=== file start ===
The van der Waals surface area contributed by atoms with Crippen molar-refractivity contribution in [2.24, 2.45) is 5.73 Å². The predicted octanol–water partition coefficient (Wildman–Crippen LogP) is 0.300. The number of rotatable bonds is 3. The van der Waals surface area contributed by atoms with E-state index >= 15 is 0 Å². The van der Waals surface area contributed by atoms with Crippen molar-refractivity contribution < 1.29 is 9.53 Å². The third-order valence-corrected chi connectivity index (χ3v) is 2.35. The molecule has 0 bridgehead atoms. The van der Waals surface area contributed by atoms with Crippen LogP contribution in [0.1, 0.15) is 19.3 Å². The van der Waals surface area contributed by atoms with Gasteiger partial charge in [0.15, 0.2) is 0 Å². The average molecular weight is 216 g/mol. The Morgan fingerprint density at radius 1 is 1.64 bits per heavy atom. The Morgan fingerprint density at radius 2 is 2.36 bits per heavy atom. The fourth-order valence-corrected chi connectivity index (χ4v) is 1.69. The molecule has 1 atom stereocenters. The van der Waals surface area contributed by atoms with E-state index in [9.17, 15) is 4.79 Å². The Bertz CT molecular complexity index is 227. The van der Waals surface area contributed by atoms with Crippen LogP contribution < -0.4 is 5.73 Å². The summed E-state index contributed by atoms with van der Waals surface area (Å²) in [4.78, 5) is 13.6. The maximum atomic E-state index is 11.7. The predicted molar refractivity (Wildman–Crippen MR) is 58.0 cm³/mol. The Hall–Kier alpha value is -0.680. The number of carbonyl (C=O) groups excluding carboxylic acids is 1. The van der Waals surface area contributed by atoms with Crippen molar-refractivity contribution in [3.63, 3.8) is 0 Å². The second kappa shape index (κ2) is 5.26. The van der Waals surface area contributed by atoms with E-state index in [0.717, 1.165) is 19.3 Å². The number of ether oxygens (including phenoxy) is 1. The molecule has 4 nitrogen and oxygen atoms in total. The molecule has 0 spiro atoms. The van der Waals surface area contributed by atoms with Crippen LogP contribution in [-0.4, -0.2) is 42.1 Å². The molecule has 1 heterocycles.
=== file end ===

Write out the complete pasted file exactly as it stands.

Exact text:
The van der Waals surface area contributed by atoms with Crippen molar-refractivity contribution in [2.24, 2.45) is 5.73 Å². The predicted octanol–water partition coefficient (Wildman–Crippen LogP) is 0.300. The number of rotatable bonds is 3. The van der Waals surface area contributed by atoms with E-state index >= 15 is 0 Å². The van der Waals surface area contributed by atoms with Crippen molar-refractivity contribution < 1.29 is 9.53 Å². The third-order valence-corrected chi connectivity index (χ3v) is 2.35. The molecule has 0 bridgehead atoms. The van der Waals surface area contributed by atoms with Crippen LogP contribution in [0.1, 0.15) is 19.3 Å². The van der Waals surface area contributed by atoms with Gasteiger partial charge in [0.15, 0.2) is 0 Å². The average molecular weight is 216 g/mol. The Morgan fingerprint density at radius 1 is 1.64 bits per heavy atom. The Morgan fingerprint density at radius 2 is 2.36 bits per heavy atom. The fourth-order valence-corrected chi connectivity index (χ4v) is 1.69. The molecule has 1 atom stereocenters. The van der Waals surface area contributed by atoms with E-state index in [9.17, 15) is 4.79 Å². The Bertz CT molecular complexity index is 227. The van der Waals surface area contributed by atoms with Crippen LogP contribution < -0.4 is 5.73 Å². The summed E-state index contributed by atoms with van der Waals surface area (Å²) in [4.78, 5) is 13.6. The maximum atomic E-state index is 11.7. The predicted molar refractivity (Wildman–Crippen MR) is 58.0 cm³/mol. The Hall–Kier alpha value is -0.680. The number of carbonyl (C=O) groups excluding carboxylic acids is 1. The van der Waals surface area contributed by atoms with Crippen molar-refractivity contribution in [3.63, 3.8) is 0 Å². The second kappa shape index (κ2) is 5.26. The van der Waals surface area contributed by atoms with E-state index in [0.717, 1.165) is 19.3 Å². The number of ether oxygens (including phenoxy) is 1. The molecule has 4 nitrogen and oxygen atoms in total. The molecule has 0 spiro atoms. The van der Waals surface area contributed by atoms with Crippen LogP contribution in [-0.4, -0.2) is 42.1 Å². The molecule has 1 heterocycles.